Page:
• Article Information

Error bars represent 95% CIs. GAS indicates gender-affirming surgery.

Percentages are based on the number of procedures divided by number of patients; thus, as some patients underwent multiple procedures the total may be greater than 100%. Error bars represent 95% CIs.

eTable.  ICD-10 and CPT Codes of Gender-Affirming Surgery

eFigure. Percentage of Patients With Codes for Gender Identity Disorder Who Underwent GAS

Data Sharing Statement

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Wright JD , Chen L , Suzuki Y , Matsuo K , Hershman DL. National Estimates of Gender-Affirming Surgery in the US. JAMA Netw Open. 2023;6(8):e2330348. doi:10.1001/jamanetworkopen.2023.30348

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National Estimates of Gender-Affirming Surgery in the US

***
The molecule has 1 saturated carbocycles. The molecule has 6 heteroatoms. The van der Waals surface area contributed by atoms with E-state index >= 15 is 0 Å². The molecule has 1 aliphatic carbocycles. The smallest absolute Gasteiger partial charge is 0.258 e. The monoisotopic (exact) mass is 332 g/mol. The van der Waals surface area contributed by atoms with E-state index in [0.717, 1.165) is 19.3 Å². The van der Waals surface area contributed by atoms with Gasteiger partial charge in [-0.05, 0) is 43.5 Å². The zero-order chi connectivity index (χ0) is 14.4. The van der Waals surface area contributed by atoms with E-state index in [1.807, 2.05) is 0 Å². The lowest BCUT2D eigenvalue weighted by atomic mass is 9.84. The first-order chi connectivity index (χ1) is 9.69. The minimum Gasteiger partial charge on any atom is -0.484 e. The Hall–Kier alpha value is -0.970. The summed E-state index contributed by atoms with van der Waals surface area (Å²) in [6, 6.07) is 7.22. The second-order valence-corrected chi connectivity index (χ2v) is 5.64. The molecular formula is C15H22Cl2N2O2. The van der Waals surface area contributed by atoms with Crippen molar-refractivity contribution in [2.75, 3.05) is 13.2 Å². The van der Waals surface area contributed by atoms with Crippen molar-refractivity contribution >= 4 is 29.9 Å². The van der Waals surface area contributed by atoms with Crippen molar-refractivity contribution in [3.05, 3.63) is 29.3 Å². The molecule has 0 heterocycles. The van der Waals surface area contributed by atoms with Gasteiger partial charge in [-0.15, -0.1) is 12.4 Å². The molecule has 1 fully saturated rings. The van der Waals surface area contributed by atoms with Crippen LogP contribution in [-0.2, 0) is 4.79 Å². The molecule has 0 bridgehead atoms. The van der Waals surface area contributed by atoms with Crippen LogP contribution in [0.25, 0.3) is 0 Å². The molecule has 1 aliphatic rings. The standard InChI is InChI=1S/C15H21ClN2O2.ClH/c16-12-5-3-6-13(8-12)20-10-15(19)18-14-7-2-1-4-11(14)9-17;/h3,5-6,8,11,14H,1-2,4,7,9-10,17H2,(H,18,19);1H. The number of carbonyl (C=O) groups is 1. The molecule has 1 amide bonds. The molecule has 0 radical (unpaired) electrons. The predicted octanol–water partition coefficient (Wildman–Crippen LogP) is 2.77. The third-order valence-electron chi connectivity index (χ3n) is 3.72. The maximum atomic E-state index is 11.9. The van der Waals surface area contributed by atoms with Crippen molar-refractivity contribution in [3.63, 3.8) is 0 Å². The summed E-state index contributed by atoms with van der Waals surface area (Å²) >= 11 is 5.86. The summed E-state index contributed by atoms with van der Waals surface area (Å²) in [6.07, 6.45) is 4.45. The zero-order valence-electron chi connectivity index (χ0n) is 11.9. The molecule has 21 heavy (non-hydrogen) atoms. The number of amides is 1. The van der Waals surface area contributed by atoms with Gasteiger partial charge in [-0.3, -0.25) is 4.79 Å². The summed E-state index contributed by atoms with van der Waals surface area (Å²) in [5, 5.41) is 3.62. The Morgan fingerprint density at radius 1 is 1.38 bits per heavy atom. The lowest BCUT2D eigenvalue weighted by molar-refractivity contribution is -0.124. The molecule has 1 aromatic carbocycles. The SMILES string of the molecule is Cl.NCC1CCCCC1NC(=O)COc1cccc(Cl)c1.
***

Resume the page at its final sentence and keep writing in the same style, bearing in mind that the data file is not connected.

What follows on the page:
• 1 Department of Obstetrics and Gynecology, Columbia University College of Physicians and Surgeons, New York, New York
  • 2 Department of Obstetrics and Gynecology, University of Southern California, Los Angeles

Question   What are the temporal trends in gender-affirming surgery (GAS) in the US?

Findings   In this cohort study of 48 019 patients, GAS increased significantly, nearly tripling from 2016 to 2019. Breast and chest surgery was the most common class of procedures performed overall; genital reconstructive procedures were more common among older individuals.

Meaning   These findings suggest that there will be a greater need for clinicians knowledgeable in the care of transgender individuals with the requisite expertise to perform gender-affirming procedures.

Importance   While changes in federal and state laws mandating coverage of gender-affirming surgery (GAS) may have led to an increase in the number of annual cases, comprehensive data describing trends in both inpatient and outpatient procedures are limited.

Objective   To examine trends in inpatient and outpatient GAS procedures in the US and to explore the temporal trends in the types of GAS performed across age groups.